I don't recommend defaulting to negation for all five choices because it can take some time, but if you're down to 2 answers choices and are having a hard time figuring out which is necessary and which is merely "helpful," negation is a very powerful tool. Here, if we say that the GPA decline WAS the reason for the arguments, then it's not possible for the arguments to have been the reason for the GPA decline (as the original conclusion posits). This must be our answer.

Hi,
thanks for your helpful sulotion, but I am wondering why (C) is not correct. In this case, one of my brainstormed assuption is that "GPA can be the indicator for acedemic ability, which is the intellectual ability (is it right?)". So, when it comes to (C), it meets the assumption that GPA is the accurate measure of intellectual ability. Here, we can use the negation method. Then (C)'s negation is GPA is not the accurate measure of intellectual ability, and that clearly hurts the conclusion based on the above assumption. If GPA cannot reflect the academic ability, how can they say the lower GPA means academic difficulties? -----even stronger than (B)

Is there anything i misunderstood? Thanks for more explanation:)
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Re: Student Advisor: One of our exchange students faced multiple  [#permalink]

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20 Dec 2016, 08:44
Jez0612 wrote:
parker wrote:
Great explanation fluke!

This is a classic type of assumption. Anytime you are presented with an observation about two events that CORRELATE, and the conclusion makes a CAUSAL claim, it's a very good idea to check that there were not alternate models of causation that could have explained the observed phenomenon.

Remember that you're looking for a *necessary* assumption for these arguments--without that assumption being true, the argument falls apart. As gmatpassion said above, if you negate choice B the conclusion will no longer hold. That means the positive version of the answer choice must have been necessary to uphold the conclusion. In this case, the argument makes a causal claim (family problems CAUSE academic difficulties) based on the observed correlation between one student's drop in GPA and that student's family difficulties. This observation is of two events that happened at the SAME TIME. CAUSATION, however, implies that one happened BEFORE the other and LED to the other. One possible explanation of the correlation is the conclusion mentioned, but it's just as possible that the reverse model of causation was true (or that some third unknown factor caused both...for example, what if the student developed a psychological disorder that affected both relationships and GPA?)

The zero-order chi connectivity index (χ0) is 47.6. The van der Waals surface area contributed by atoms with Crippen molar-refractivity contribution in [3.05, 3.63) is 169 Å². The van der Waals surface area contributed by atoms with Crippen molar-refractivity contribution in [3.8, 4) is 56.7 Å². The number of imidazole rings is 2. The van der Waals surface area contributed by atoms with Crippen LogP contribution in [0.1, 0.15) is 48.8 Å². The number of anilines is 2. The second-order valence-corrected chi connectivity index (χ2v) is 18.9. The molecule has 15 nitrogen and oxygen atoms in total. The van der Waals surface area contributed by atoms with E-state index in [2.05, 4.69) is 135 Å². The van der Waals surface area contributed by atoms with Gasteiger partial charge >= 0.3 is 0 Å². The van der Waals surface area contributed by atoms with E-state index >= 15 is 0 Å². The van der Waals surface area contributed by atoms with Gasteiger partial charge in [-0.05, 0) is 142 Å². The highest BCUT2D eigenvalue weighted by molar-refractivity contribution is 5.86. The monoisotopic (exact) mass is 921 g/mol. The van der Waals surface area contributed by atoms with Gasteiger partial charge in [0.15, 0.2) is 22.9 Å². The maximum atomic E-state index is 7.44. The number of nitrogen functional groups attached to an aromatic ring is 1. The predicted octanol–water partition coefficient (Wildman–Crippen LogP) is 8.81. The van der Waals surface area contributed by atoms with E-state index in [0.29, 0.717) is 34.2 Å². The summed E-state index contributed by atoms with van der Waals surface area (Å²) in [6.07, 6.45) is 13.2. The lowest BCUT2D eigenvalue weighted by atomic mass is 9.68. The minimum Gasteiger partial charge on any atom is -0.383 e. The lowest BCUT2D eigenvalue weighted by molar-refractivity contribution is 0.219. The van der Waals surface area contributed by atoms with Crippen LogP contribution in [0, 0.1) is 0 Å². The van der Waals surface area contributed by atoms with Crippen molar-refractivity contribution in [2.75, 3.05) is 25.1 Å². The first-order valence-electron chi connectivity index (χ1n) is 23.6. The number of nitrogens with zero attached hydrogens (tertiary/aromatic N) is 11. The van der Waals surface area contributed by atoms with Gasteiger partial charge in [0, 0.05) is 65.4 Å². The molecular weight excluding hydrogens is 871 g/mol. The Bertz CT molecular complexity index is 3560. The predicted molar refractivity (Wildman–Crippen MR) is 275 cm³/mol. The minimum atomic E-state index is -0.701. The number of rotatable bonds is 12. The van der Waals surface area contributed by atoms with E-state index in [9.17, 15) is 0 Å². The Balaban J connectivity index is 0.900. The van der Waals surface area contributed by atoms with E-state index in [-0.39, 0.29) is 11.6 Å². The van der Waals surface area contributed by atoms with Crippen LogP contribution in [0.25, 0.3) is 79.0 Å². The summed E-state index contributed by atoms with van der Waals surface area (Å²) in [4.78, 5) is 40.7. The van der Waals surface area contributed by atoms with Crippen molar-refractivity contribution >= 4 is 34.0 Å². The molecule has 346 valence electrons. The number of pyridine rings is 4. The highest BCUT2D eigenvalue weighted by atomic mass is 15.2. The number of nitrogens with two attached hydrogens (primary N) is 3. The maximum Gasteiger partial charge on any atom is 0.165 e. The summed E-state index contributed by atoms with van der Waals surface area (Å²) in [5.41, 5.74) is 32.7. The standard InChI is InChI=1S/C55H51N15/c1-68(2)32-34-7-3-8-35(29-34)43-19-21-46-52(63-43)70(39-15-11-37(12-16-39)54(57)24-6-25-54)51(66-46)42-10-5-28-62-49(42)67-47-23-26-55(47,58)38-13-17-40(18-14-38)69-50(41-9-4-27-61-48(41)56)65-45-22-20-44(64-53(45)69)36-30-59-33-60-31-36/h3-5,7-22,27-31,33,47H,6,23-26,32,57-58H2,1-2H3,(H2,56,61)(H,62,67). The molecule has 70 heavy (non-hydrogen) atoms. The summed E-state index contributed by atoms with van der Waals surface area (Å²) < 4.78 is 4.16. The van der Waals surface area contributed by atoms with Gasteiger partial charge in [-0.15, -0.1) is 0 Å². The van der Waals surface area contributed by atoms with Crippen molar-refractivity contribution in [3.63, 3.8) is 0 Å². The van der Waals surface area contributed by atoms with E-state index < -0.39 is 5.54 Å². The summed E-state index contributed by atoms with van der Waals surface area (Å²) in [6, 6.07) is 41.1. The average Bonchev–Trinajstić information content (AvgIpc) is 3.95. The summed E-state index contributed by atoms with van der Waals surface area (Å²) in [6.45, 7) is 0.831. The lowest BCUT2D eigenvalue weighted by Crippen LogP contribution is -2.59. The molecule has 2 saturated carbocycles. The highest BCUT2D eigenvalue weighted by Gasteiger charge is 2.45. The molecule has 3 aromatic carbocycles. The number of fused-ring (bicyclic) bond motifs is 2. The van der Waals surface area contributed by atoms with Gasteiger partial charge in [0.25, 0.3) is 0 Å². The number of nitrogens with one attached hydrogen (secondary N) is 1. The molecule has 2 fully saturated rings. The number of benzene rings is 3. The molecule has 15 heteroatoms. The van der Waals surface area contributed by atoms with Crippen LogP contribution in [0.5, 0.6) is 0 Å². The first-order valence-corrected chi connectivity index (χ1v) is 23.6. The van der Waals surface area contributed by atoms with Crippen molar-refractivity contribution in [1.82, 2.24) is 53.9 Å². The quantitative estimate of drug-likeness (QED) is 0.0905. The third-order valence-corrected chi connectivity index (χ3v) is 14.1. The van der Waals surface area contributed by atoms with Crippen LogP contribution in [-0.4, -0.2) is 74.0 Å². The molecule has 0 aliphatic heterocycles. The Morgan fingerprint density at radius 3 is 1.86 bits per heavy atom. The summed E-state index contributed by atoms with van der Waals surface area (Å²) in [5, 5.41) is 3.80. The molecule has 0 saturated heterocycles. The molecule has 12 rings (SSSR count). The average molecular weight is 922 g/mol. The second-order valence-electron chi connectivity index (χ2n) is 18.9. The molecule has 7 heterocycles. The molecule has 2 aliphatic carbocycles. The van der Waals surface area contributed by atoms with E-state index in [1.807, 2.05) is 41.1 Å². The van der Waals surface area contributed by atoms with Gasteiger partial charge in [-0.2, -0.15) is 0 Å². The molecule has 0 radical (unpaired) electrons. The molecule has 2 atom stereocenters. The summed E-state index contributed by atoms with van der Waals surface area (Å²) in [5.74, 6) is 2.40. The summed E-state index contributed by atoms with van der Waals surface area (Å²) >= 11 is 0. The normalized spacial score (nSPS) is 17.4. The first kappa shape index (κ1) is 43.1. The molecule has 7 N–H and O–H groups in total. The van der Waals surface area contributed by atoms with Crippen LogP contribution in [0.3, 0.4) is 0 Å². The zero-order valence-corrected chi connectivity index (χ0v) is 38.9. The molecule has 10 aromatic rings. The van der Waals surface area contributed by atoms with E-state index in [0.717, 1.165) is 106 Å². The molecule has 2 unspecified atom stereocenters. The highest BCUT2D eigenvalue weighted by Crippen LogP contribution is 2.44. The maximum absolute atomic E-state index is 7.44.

I don't recommend defaulting to negation for all five choices because it can take some time, but if you're down to 2 answers choices and are having a hard time figuring out which is necessary and which is merely "helpful," negation is a very powerful tool. Here, if we say that the GPA decline WAS the reason for the arguments, then it's not possible for the arguments to have been the reason for the GPA decline (as the original conclusion posits). This must be our answer.

Hi,
thanks for your helpful sulotion, but I am wondering why (C) is not correct. In this case, one of my brainstormed assuption is that "GPA can be the indicator for acedemic ability, which is the intellectual ability (is it right?)". So, when it comes to (C), it meets the assumption that GPA is the accurate measure of intellectual ability. Here, we can use the negation method. Then (C)'s negation is GPA is not the accurate measure of intellectual ability, and that clearly hurts the conclusion based on the above assumption. If GPA cannot reflect the academic ability, how can they say the lower GPA means academic difficulties? -----even stronger than (B)